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BenFred: Evansville should reconsider its petty stance, do the right thing on Mizzou transfer Dru Smith

BenFred: Evansville should reconsider its petty stance, do the right thing on Mizzou transfer Dru Smith

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Illinois State vs Evansville Missouri Valley men's basketball tournament in St. Louis

Evansville's Dru Smith (front), who will play for Mizzou next season, and Illinois State's DJ Clayton battle for the ball during a March 2017 game at the MVC Tournament in St. Louis. Photo by David Carson,

It sounds like the Missouri men’s basketball team might be without its best player this season.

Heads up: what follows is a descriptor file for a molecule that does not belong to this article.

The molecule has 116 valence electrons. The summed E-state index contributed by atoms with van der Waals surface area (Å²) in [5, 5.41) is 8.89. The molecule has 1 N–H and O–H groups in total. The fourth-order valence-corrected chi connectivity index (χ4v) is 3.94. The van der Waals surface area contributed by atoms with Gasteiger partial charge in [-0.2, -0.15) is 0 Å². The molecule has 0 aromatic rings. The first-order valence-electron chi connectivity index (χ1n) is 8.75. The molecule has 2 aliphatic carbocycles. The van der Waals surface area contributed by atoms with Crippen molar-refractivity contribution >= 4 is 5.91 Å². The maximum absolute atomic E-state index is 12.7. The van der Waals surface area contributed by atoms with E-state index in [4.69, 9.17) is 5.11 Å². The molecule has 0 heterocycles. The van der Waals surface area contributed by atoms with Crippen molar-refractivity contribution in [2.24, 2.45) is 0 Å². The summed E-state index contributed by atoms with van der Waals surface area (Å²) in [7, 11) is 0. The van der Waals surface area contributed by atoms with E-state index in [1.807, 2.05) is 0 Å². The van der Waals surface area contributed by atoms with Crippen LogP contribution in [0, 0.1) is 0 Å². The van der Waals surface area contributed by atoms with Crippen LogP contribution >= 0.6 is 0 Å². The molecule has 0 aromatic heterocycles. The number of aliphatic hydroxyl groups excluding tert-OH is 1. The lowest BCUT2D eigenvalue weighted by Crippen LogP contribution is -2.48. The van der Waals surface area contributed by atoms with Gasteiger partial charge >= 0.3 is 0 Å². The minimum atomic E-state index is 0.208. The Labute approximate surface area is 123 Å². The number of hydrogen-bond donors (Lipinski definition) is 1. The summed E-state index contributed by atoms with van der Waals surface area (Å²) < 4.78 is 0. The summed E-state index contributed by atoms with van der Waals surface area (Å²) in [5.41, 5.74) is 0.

We’re not talking about Jontay Porter’s season-ending knee injury, either.

On Friday, Mizzou announced Illinois transfer Mark Smith received an NCAA waiver that granted him immediate eligibility.

Those in the know suggest the silence surrounding another transfer named Smith spoke volumes.

There is grumbling behind closed doors.

Evansville transfer Dru Smith might be the best college basketball player on the Tigers’ roster at the moment. Not the best NBA prospect. And not the best in terms of potential as a college player. But the best college player right now. And it looks like the guard who averaged 13.7 points and 4.6 assists last season is going to have to sit this season.